Why China's Secretive Regulators Are An Issue for Asian Dollar DebtBy and
Blocking firms from selling debt risks distress, defaults: S&P
Evergrande issues while other developers said to be blocked
China’s regulatory moves can appear secretive and scattershot to outside observers. When it comes to the country’s deleveraging drive, that’s presenting challenges for parts of the booming Asian dollar-bond market.
Chinese regulators have tightened restrictions on offshore corporate debt as they try to rein in record leverage built up after the global financial crisis. The sometimes opaque way the curbs are being implemented is making it difficult for cash-strapped firms to plan and undertake bond sales. Given needs to roll over maturing debt, the uncertainty could even boost the risk of defaults, according to S&P Global Ratings.
“It could cause some of these issuers to go into distress,” if restrictions prove to be prolonged and alternative funding channels aren’t available, said Christopher Lee, managing director of corporate ratings at S&P in Hong Kong.
The National Development and Reform Commission (NDRC) sowed confusion among real estate developers and local government financing vehicles after moves in April to start withholding approval for new foreign debt issuance by those issuers, according to bankers familiar with the matter.
The two groups of issuers are the ones most associated with China’s debt woes. While some debt sales are still going ahead, the basis for approval continues to be unclear to many market participants. An official in the foreign media office of the NDRC, China’s chief economic planning agency, said it wasn’t able to comment when contacted on Friday.
The NDRC -- which has said little publicly about any deleveraging initiative -- appears to be getting stricter about issuers following the rules with regard to their borrowing intentions. Some companies were identified this month for failing to register foreign debt sales. That could be negative for high-yield issuance, Citigroup Inc. said at the time.
Given how integral Chinese players are on both the buying and selling sides of the Asian debt market, this uptick in regulatory vigilance has wider implications, said Ken Hu, chief investment officer for Asia-Pacific fixed income at Invesco Hong Kong Ltd.
“The offshore market has become an extension of China’s local market,” he said. “Investors may need to pay attention to the risk of abruptly changing supply-demand market dynamics.”
A number of bond sales -- among them deals that have already been mandated -- are being delayed as companies wait for NDRC approval, according to eight bankers who didn’t want to be identified because they aren’t allowed to speak publicly and the details of the deals are private.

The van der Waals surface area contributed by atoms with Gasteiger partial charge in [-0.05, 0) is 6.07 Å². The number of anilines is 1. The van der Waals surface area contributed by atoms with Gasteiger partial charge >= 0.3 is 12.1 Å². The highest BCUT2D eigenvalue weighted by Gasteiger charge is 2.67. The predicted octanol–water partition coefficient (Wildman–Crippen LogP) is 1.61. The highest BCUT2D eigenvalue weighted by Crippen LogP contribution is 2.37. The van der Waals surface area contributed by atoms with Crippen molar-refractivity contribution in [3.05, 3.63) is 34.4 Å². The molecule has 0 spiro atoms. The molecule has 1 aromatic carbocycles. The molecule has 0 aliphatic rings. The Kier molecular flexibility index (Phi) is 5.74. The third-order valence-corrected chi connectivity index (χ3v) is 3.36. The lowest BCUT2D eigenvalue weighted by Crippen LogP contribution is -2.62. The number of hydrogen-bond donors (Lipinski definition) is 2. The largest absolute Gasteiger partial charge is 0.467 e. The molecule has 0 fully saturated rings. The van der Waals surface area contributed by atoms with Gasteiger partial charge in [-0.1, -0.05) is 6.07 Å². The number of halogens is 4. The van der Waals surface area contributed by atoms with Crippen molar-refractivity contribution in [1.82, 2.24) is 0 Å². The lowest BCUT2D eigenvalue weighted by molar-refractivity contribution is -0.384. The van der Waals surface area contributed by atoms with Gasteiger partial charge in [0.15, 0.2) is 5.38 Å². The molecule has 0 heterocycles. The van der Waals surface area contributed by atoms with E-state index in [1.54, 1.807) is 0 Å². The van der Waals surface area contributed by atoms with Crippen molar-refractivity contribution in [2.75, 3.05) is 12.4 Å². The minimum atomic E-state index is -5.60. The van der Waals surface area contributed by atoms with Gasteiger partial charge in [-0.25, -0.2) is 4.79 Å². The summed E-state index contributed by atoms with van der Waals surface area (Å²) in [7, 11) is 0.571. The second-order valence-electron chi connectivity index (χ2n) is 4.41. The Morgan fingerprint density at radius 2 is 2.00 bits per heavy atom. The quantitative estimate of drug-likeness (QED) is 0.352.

The restrictions -- which have also seen the NDRC’s Shenzhen branch limit offshore issuance to investment-grade firms -- have forced some companies to get creative.
After authorities stymied companies seeking approval to issue longer-term notes, developers including Greenland Holdings Corp., Modern Land China Co., and Fantasia Holdings Group sold offshore notes maturing in less than a year.
Yet this route also could be blocked, leaving companies scrambling for fresh funding when the securities come due, says Jini Lee, a partner in Hong Kong at law firm Ashurst LLP. International ratings agencies often don’t rate short-term debt, so these notes are usually only attractive to private banks and private-wealth buyers, while buy-and-hold institutional investors steer clear, according to Lee. "With the lack of clarity here with approval, investors would need to step up their due diligence, and to be more discerning on the names that coming up to the market."
Another company, property developer China Jinmao Holdings Group Ltd., used the issuance quota of its parent, the oil firm Sinochem Group, to raise debt offshore, according to one banker and two investors with knowledge of the deal who asked not to be identified. Jinmao’s Hong Kong office didn’t immediately respond to a request for comment on Monday, and two calls to its Beijing headquarters went unanswered.
If there are curbs on sales from developers, though, they’re not being uniformly enforced. Shenzhen-based real estate firm Kaisa Group Holdings Ltd. and Guangzhou’s China Evergrande Group sold dollar debt this month.
In fact, Evergrande, China’s most indebted property developer, last week pulled off the biggest ever high-yield dollar bond sale in Asia excluding Japan. And while many companies are still waiting for word from the NDRC on whether they can proceed with bond sales, the agency on Friday announced that a batch of firms had successfully registered for offshore debt issuance, including some developers. Incidentally, Evergrande’s bonds sold off on their first day of trading after the larger-than-expected deal.
For some investors, at least, concerns about Beijing’s approach are enough to give them pause, at a time when the country is trying gradually to boost foreign participation in its markets.
“The arbitrary rule changes by China’s regulators are convincing the buy side to skew away from Chinese supply,” said Sean Chang, head of Asian debt at Baring Asset Management Ltd. in Hong Kong. South Korean, Indian or Southeast Asian names could “fill the void” left by China, he said.